Health care, says the man most concerned with that 17 percent of America’s economy, can be “a nation-ruining issue.” As Michael Leavitt ends four years as secretary of health and human services, he offers this attention-arresting arithmetic: Absent fundamental reforms, over the next two decades, the average American household’s health-care spending, including the portion of its taxes that pays for Medicare and Medicaid, will go from 23 percent to 41 percent of average household income.
It is, Leavitt says, “predictable” that today’s traumatizing economic turbulence, by heightening Americans’ insecurity, will complicate reforming entitlements. This, too, is predictable: By curtailing revenue, today’s recession will bring closer the projected exhaustion of the Medicare Part A trust fund, from early 2019 to perhaps 2016. That should get the president-elect’s attention.
When Medicare was created in 1965, America’s median age was 28.4; now it is 36.6. The elderly are more numerous, and medicine is more broadly competent than was then anticipated. Leavitt says that Medicare’s “big three” hospital procedure expenses today are hip and knee replacements and cardiovascular operations with stents, which were not on medicine’s menu in 1965.
After being elected to three terms as Utah’s governor, but before coming to HHS, Leavitt headed the Environmental Protection Agency. He came to consider it a public health agency because the surge in Americans’ longevity in the last third of the 20th century correlated with cleaner air and fewer waterborne diseases. Longevity is, however, expensive, and demography is compounding the problem.
In the 43 years since America decided that health care for the elderly would be paid for by people still working, the ratio of workers to seniors has steadily declined. And the number of seniors living long enough to have five or more chronic conditions – 23 percent of Medicare beneficiaries – has increased. Many of those conditions could be prevented or managed by better decisions about eating, exercising and smoking. The 20 percent of Americans who still smoke are a much larger percentage of the 23 percent who consume 67 percent of Medicare spending. Furthermore, nearly 30 percent of Medicare spending pays for care in the final year of patients’ lives.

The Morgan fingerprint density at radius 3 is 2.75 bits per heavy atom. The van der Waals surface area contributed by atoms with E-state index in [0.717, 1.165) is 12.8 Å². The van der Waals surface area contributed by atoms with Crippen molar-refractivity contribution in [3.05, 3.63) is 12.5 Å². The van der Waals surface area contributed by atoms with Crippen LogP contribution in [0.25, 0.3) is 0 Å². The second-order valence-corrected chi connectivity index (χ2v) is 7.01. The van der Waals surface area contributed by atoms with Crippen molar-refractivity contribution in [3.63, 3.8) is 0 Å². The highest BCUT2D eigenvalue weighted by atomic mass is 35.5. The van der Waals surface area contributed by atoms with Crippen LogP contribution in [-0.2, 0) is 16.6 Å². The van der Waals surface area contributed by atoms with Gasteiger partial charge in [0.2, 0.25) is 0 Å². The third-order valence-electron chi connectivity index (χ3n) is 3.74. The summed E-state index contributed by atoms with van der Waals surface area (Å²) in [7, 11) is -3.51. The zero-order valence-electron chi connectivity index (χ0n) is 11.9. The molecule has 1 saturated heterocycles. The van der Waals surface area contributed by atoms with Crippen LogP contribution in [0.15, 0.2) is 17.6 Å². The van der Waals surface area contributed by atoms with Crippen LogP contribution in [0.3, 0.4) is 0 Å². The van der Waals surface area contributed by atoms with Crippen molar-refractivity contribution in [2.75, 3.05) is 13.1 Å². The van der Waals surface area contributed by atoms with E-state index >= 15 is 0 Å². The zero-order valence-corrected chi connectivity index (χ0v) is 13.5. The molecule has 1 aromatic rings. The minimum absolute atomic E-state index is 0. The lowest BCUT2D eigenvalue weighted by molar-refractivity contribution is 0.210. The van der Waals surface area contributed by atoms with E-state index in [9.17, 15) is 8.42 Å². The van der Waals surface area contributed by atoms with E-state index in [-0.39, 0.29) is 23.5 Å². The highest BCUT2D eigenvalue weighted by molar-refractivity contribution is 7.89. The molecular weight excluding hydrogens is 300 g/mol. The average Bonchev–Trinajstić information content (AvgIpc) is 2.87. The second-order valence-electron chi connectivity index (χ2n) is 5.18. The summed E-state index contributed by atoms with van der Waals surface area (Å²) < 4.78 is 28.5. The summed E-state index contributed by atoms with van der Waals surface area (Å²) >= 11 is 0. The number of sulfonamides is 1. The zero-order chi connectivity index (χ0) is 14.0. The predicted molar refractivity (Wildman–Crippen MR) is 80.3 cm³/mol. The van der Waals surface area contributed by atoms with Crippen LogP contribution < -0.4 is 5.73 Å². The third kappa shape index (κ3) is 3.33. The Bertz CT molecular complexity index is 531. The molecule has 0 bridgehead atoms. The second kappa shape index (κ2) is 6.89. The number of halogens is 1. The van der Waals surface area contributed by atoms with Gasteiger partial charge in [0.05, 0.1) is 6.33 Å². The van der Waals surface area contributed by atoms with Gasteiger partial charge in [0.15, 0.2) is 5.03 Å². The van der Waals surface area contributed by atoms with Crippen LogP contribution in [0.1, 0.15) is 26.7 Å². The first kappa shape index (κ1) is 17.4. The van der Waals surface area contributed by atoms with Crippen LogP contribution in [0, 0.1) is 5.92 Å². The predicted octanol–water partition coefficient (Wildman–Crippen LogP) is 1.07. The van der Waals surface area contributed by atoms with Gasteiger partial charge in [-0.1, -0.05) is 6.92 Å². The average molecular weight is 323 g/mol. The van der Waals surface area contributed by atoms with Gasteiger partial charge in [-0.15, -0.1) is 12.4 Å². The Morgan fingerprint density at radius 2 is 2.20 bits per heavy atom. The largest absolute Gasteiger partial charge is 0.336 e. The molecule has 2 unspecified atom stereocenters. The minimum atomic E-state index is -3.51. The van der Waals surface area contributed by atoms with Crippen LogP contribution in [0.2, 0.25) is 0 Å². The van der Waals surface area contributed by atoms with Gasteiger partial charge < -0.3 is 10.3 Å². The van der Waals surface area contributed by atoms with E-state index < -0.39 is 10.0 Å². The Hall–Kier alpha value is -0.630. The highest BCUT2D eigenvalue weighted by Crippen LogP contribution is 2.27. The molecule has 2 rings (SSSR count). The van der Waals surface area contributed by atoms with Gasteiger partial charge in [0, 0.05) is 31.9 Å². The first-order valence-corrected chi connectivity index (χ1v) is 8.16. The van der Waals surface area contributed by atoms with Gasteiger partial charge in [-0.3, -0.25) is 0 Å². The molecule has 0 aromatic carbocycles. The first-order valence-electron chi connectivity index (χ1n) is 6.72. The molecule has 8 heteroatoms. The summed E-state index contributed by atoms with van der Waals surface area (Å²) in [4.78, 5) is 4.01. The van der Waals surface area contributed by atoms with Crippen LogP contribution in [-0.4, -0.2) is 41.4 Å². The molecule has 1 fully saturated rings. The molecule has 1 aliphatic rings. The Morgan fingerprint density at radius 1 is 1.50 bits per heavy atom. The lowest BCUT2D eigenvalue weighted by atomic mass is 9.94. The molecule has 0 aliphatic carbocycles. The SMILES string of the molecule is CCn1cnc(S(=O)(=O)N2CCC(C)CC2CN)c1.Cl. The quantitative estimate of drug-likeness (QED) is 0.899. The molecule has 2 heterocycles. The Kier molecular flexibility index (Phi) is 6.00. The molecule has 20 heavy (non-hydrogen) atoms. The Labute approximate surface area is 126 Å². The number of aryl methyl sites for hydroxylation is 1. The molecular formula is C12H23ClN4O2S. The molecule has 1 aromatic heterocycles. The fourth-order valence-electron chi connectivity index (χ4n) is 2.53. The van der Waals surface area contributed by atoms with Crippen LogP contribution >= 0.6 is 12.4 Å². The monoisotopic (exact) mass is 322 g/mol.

Suppose, says Leavitt, buying a car were like getting a knee operation. The dealer would say he does not know the final cumulative price, so just select a car and begin using it. Then a blizzard of bills would begin to arrive – from the chassis manufacturer, the steering-wheel manufacturer, the seat and paint manufacturers. The dealership would charge for the time the car spent there, and a separate charge would cover the salesperson’s time.
Leavitt says that until health-care recipients of common procedures can get, upfront, prices they can understand and compare, there will be little accountability or discipline in the system: “In the auto industry, if the steering-wheel maker charges an exorbitant price, the car company finds a more competitive supplier. In health care, if the medical equipment supplier charges an exorbitant price, none of the other medical participants care.”
Medicare is a price-fixing system for upward of 12,000 procedures and drug codes – and for hundreds of categories of equipment, the providers of which tenaciously oppose competition. Leavitt began implementing a tiny program of competitive bidding covering just 10 products in 10 cities. Based on the 15 days it lasted before Congress repealed it, savings were projected to be substantial. That is why equipment providers got it repealed.
Rather than ruining the new year by dwelling on Medicare’s unfunded liabilities of about $34 trillion (over a 75-year span), ruin it with this fact: In the next 50 years, Medicaid, the program for the poor – broadly, sometimes very broadly defined – could become a bigger threat than Medicare to the nation’s prosperity.
This is partly because of the cost of long-term care for the indigent elderly, some of whom shed assets to meet Medicaid’s eligibility standard – sometimes as high as income under 200 percent of the federal poverty level. And many states, eager to expand the ranks of the dependent with the help of federal Medicaid money, use “income disregards” to make poverty an elastic concept. For example, they say: A person who gets a raise that eliminates his eligibility can disregard the portion of his income that pays for housing or transportation.
Governments with powerful political incentives to behave this way will play an increasingly large role in health care. As is said, if you think health care is expensive now, just wait until it is free.
© 2009, Washington Post Writers Group
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